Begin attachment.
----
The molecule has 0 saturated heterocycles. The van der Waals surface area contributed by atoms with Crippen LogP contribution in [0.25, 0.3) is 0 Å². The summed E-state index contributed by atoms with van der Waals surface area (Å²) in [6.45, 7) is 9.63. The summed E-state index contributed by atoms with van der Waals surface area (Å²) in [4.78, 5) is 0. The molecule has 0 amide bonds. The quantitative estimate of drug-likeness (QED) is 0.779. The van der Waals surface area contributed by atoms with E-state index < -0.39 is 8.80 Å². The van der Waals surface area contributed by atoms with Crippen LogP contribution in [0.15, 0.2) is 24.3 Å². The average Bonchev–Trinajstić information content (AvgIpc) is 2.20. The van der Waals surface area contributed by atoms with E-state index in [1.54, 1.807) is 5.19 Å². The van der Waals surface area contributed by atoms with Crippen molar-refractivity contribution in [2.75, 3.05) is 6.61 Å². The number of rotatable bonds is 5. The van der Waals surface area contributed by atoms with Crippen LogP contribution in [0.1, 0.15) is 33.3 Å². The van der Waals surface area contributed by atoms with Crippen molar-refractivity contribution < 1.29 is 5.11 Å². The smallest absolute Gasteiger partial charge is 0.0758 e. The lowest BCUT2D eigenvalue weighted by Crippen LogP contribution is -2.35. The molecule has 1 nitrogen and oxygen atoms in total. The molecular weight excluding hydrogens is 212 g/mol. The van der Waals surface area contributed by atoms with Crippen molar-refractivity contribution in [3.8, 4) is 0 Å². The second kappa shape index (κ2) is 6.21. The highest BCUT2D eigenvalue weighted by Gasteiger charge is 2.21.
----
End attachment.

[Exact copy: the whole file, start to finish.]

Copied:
The molecule has 0 saturated heterocycles. The van der Waals surface area contributed by atoms with Crippen LogP contribution in [0.25, 0.3) is 0 Å². The summed E-state index contributed by atoms with van der Waals surface area (Å²) in [6.45, 7) is 9.63. The summed E-state index contributed by atoms with van der Waals surface area (Å²) in [4.78, 5) is 0. The molecule has 0 amide bonds. The quantitative estimate of drug-likeness (QED) is 0.779. The van der Waals surface area contributed by atoms with E-state index < -0.39 is 8.80 Å². The van der Waals surface area contributed by atoms with Crippen LogP contribution in [0.15, 0.2) is 24.3 Å². The average Bonchev–Trinajstić information content (AvgIpc) is 2.20. The van der Waals surface area contributed by atoms with E-state index in [1.54, 1.807) is 5.19 Å². The van der Waals surface area contributed by atoms with Crippen molar-refractivity contribution in [2.75, 3.05) is 6.61 Å². The number of rotatable bonds is 5. The van der Waals surface area contributed by atoms with Crippen LogP contribution in [0.1, 0.15) is 33.3 Å². The van der Waals surface area contributed by atoms with Crippen molar-refractivity contribution < 1.29 is 5.11 Å². The smallest absolute Gasteiger partial charge is 0.0758 e. The lowest BCUT2D eigenvalue weighted by Crippen LogP contribution is -2.35. The molecule has 1 nitrogen and oxygen atoms in total. The molecular weight excluding hydrogens is 212 g/mol. The van der Waals surface area contributed by atoms with Crippen molar-refractivity contribution in [3.8, 4) is 0 Å². The second kappa shape index (κ2) is 6.21. The highest BCUT2D eigenvalue weighted by Gasteiger charge is 2.21.